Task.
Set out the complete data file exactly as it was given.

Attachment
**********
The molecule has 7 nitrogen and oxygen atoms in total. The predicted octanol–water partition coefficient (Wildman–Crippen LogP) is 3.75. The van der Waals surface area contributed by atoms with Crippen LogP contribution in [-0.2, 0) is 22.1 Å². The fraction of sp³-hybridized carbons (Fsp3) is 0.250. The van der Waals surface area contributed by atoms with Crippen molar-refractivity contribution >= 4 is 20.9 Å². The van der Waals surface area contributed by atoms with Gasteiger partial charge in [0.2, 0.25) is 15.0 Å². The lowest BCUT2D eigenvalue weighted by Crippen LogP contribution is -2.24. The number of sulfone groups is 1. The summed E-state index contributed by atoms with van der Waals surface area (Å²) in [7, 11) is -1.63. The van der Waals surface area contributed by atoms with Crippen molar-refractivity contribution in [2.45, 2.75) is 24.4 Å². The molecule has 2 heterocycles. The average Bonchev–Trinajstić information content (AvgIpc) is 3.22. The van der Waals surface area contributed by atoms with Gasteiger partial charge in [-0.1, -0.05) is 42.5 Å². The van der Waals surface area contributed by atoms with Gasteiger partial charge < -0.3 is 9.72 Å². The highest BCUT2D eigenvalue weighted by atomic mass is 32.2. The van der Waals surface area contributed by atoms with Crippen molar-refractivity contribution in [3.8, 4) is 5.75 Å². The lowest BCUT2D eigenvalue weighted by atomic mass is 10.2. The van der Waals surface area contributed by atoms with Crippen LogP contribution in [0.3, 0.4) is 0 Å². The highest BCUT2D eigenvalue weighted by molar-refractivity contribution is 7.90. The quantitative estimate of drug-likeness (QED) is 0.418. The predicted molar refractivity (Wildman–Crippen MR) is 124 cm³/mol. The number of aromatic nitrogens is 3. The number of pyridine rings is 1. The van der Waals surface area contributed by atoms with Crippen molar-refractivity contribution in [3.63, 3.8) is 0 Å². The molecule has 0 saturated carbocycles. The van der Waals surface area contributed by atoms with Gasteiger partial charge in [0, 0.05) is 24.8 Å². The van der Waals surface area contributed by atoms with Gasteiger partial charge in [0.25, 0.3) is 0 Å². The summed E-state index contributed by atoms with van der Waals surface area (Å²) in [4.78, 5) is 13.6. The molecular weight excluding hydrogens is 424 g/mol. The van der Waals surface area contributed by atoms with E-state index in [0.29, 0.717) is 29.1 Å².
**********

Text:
The molecule has 7 nitrogen and oxygen atoms in total. The predicted octanol–water partition coefficient (Wildman–Crippen LogP) is 3.75. The van der Waals surface area contributed by atoms with Crippen LogP contribution in [-0.2, 0) is 22.1 Å². The fraction of sp³-hybridized carbons (Fsp3) is 0.250. The van der Waals surface area contributed by atoms with Crippen molar-refractivity contribution >= 4 is 20.9 Å². The van der Waals surface area contributed by atoms with Gasteiger partial charge in [0.2, 0.25) is 15.0 Å². The lowest BCUT2D eigenvalue weighted by Crippen LogP contribution is -2.24. The number of sulfone groups is 1. The summed E-state index contributed by atoms with van der Waals surface area (Å²) in [7, 11) is -1.63. The van der Waals surface area contributed by atoms with Crippen molar-refractivity contribution in [2.45, 2.75) is 24.4 Å². The molecule has 2 heterocycles. The average Bonchev–Trinajstić information content (AvgIpc) is 3.22. The van der Waals surface area contributed by atoms with Gasteiger partial charge in [-0.1, -0.05) is 42.5 Å². The van der Waals surface area contributed by atoms with Gasteiger partial charge < -0.3 is 9.72 Å². The highest BCUT2D eigenvalue weighted by atomic mass is 32.2. The van der Waals surface area contributed by atoms with Crippen molar-refractivity contribution in [3.8, 4) is 5.75 Å². The lowest BCUT2D eigenvalue weighted by atomic mass is 10.2. The van der Waals surface area contributed by atoms with Crippen LogP contribution in [0.3, 0.4) is 0 Å². The highest BCUT2D eigenvalue weighted by molar-refractivity contribution is 7.90. The quantitative estimate of drug-likeness (QED) is 0.418. The predicted molar refractivity (Wildman–Crippen MR) is 124 cm³/mol. The number of aromatic nitrogens is 3. The number of pyridine rings is 1. The van der Waals surface area contributed by atoms with Crippen molar-refractivity contribution in [3.63, 3.8) is 0 Å². The molecule has 0 saturated carbocycles. The van der Waals surface area contributed by atoms with Gasteiger partial charge in [0, 0.05) is 24.8 Å². The van der Waals surface area contributed by atoms with Gasteiger partial charge in [0.25, 0.3) is 0 Å². The summed E-state index contributed by atoms with van der Waals surface area (Å²) in [4.78, 5) is 13.6. The molecular weight excluding hydrogens is 424 g/mol. The van der Waals surface area contributed by atoms with E-state index in [0.29, 0.717) is 29.1 Å².